The cost of turnover is a hidden expense in many respects and can easily be overlooked. It is also hard to put a dollar figure on things like lost customer knowledge, training investment time and expense, management time to assure new employees do what is expected, and unengaged employees. All these things lead to low productivity. This is probably the key element. I say this because the cost of a little higher wage or salary can easily be covered by a highly productive worker.
I’ve written about the difference engaged employees make, compared to those who just show up. In a recent article about Costco, executives talked about the high wages they paid and the low turnover in a business with very small margins. They are making a ton of money and are happy with the compensation strategy and happy employees, while their low-paying competition continues to make news about employee relations matters and end up spending big bucks to shape their image for their customers.
This brings us to the discussion about how minimum wage increases are going to break the bank and how thousands of jobs will be lost. Economists may be able to look at the statistics and draw such conclusions. Unfortunately, they are rarely looking at a dynamic business environment because it is difficult to analyze data when there are multiple moving elements that all have impact. However as a business person, you can make decisions on a data basis as well as on an intuitive basis, and most business people rarely have all the facts. So you have to give it your best shot and make adjustments along the way.
Instead of resisting every time the issue of higher wages is raised, maybe a better approach is to think, “How can I increase output and productivity to cover the costs?” Ask those who are going to gain the benefit of higher wages to help. Then it isn’t a “giveaway.” When this new mentality gets ingrained, the increased productivity will likely far outstrip the pay increase.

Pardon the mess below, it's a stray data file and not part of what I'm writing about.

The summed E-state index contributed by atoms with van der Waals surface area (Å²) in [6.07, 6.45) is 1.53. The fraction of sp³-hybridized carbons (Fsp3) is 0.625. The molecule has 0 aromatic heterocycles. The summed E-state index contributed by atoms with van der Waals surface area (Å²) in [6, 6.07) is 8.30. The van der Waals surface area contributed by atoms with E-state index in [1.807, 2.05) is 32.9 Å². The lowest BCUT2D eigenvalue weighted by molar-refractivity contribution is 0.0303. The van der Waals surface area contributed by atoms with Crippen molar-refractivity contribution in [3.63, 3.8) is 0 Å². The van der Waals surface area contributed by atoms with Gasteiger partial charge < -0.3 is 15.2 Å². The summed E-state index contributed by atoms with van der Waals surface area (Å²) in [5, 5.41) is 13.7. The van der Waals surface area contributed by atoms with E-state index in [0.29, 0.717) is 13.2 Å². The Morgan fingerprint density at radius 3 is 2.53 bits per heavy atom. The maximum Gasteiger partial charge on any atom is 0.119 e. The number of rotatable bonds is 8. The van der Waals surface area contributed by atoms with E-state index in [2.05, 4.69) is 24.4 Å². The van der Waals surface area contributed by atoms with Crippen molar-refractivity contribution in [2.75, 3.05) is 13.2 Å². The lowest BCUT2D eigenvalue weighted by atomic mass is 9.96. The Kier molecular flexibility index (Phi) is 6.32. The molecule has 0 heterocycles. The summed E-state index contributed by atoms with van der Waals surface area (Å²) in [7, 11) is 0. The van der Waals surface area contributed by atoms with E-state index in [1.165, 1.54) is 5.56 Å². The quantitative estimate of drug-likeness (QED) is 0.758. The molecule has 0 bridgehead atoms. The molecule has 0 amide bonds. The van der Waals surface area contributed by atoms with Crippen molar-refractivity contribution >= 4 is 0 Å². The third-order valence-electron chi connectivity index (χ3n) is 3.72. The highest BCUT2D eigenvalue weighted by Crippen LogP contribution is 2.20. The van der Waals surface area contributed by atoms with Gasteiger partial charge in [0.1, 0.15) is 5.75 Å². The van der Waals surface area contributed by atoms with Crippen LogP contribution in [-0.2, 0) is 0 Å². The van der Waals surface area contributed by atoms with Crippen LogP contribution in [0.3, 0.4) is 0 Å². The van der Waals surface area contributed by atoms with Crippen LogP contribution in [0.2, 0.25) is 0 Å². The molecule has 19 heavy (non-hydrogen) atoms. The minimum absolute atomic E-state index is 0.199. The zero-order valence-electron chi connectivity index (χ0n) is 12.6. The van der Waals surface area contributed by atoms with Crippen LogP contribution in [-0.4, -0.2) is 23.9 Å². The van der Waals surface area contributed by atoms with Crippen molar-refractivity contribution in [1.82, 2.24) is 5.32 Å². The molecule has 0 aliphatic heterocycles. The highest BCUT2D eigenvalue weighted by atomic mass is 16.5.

Perhaps we also need to get the economists to think about a new concept called “a trickle-up economy” where the folks at the bottom of the pyramid become most stable in their efforts and allow those at the top — the 1 percent — to get more due to the new foundation and the value it produces. If we supported this concept of adding value at the bottom, the resulting payback would make life better for everyone. It might bring some reasonableness to the obscene difference between the top paid part of society and the foundation of society.
People who know astronomy have heard of the Big Bang Theory, which explains how the universe started from a single explosion and set things in motion. Scientists now supplement that theory with the generally accepted thought that the universe is expanding at an ever more rapid pace. These scientific premises are similar to the economics of the U.S. business environment. Those few at the top are racing away from the mass at the bottom, and unless we do something about it, we will have a new big bang, and we aren’t going to like it. The solution is actually rather simple: Invest in the people and we all move forward. You really do get what you pay for.
Ardon L. Schambers is principal and president of P3HR Consulting & Services in Grand Rapids.